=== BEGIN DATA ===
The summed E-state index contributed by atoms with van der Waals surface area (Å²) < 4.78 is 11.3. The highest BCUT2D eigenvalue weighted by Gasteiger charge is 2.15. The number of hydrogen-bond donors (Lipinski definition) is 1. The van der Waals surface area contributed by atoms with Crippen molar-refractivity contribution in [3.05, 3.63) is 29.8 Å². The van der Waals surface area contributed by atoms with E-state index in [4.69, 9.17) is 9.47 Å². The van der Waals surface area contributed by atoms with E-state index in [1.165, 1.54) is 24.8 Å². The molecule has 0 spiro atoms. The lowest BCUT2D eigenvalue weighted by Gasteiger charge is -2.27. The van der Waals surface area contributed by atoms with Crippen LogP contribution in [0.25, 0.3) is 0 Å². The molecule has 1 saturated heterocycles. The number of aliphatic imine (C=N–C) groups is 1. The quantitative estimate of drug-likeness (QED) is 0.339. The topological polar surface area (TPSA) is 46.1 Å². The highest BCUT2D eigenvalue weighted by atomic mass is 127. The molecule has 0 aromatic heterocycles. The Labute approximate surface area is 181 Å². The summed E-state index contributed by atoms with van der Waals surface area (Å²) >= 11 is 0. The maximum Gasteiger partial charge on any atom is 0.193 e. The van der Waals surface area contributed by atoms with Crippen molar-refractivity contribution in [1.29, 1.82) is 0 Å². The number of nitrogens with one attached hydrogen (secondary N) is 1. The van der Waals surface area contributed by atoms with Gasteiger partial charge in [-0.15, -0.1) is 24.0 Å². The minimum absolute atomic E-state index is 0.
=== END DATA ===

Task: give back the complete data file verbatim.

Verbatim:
The summed E-state index contributed by atoms with van der Waals surface area (Å²) < 4.78 is 11.3. The highest BCUT2D eigenvalue weighted by Gasteiger charge is 2.15. The number of hydrogen-bond donors (Lipinski definition) is 1. The van der Waals surface area contributed by atoms with Crippen molar-refractivity contribution in [3.05, 3.63) is 29.8 Å². The van der Waals surface area contributed by atoms with E-state index in [4.69, 9.17) is 9.47 Å². The van der Waals surface area contributed by atoms with E-state index in [1.165, 1.54) is 24.8 Å². The molecule has 0 spiro atoms. The lowest BCUT2D eigenvalue weighted by Gasteiger charge is -2.27. The van der Waals surface area contributed by atoms with Crippen LogP contribution in [0.25, 0.3) is 0 Å². The molecule has 1 saturated heterocycles. The number of aliphatic imine (C=N–C) groups is 1. The quantitative estimate of drug-likeness (QED) is 0.339. The topological polar surface area (TPSA) is 46.1 Å². The highest BCUT2D eigenvalue weighted by atomic mass is 127. The molecule has 0 aromatic heterocycles. The Labute approximate surface area is 181 Å². The summed E-state index contributed by atoms with van der Waals surface area (Å²) >= 11 is 0. The maximum Gasteiger partial charge on any atom is 0.193 e. The van der Waals surface area contributed by atoms with Crippen molar-refractivity contribution in [1.29, 1.82) is 0 Å². The number of nitrogens with one attached hydrogen (secondary N) is 1. The van der Waals surface area contributed by atoms with Gasteiger partial charge in [-0.15, -0.1) is 24.0 Å². The minimum absolute atomic E-state index is 0.